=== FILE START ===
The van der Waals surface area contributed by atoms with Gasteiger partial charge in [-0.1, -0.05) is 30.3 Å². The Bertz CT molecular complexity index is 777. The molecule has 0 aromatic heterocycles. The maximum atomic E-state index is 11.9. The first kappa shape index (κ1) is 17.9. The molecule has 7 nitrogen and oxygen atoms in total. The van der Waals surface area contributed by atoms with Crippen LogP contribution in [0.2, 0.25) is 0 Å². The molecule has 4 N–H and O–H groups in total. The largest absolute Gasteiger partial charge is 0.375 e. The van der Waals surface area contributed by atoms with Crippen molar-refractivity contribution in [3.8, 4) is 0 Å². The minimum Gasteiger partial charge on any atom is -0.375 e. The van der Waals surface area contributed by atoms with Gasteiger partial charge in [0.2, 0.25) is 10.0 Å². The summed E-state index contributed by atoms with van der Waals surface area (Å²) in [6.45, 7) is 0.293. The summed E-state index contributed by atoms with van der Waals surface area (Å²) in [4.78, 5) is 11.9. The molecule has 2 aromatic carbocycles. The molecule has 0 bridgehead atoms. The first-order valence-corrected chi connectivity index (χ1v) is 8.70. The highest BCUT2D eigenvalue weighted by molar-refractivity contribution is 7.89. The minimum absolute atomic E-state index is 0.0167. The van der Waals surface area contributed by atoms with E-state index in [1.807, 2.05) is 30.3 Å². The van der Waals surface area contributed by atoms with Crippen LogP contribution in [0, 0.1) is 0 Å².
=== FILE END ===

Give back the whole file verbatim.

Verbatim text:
The van der Waals surface area contributed by atoms with Gasteiger partial charge in [-0.1, -0.05) is 30.3 Å². The Bertz CT molecular complexity index is 777. The molecule has 0 aromatic heterocycles. The maximum atomic E-state index is 11.9. The first kappa shape index (κ1) is 17.9. The molecule has 7 nitrogen and oxygen atoms in total. The van der Waals surface area contributed by atoms with Crippen LogP contribution in [0.2, 0.25) is 0 Å². The molecule has 4 N–H and O–H groups in total. The largest absolute Gasteiger partial charge is 0.375 e. The van der Waals surface area contributed by atoms with Crippen molar-refractivity contribution in [3.8, 4) is 0 Å². The minimum Gasteiger partial charge on any atom is -0.375 e. The van der Waals surface area contributed by atoms with Gasteiger partial charge in [0.2, 0.25) is 10.0 Å². The summed E-state index contributed by atoms with van der Waals surface area (Å²) in [6.45, 7) is 0.293. The summed E-state index contributed by atoms with van der Waals surface area (Å²) in [4.78, 5) is 11.9. The molecule has 2 aromatic carbocycles. The molecule has 0 bridgehead atoms. The first-order valence-corrected chi connectivity index (χ1v) is 8.70. The highest BCUT2D eigenvalue weighted by molar-refractivity contribution is 7.89. The minimum absolute atomic E-state index is 0.0167. The van der Waals surface area contributed by atoms with E-state index in [1.807, 2.05) is 30.3 Å². The van der Waals surface area contributed by atoms with Crippen LogP contribution in [0, 0.1) is 0 Å².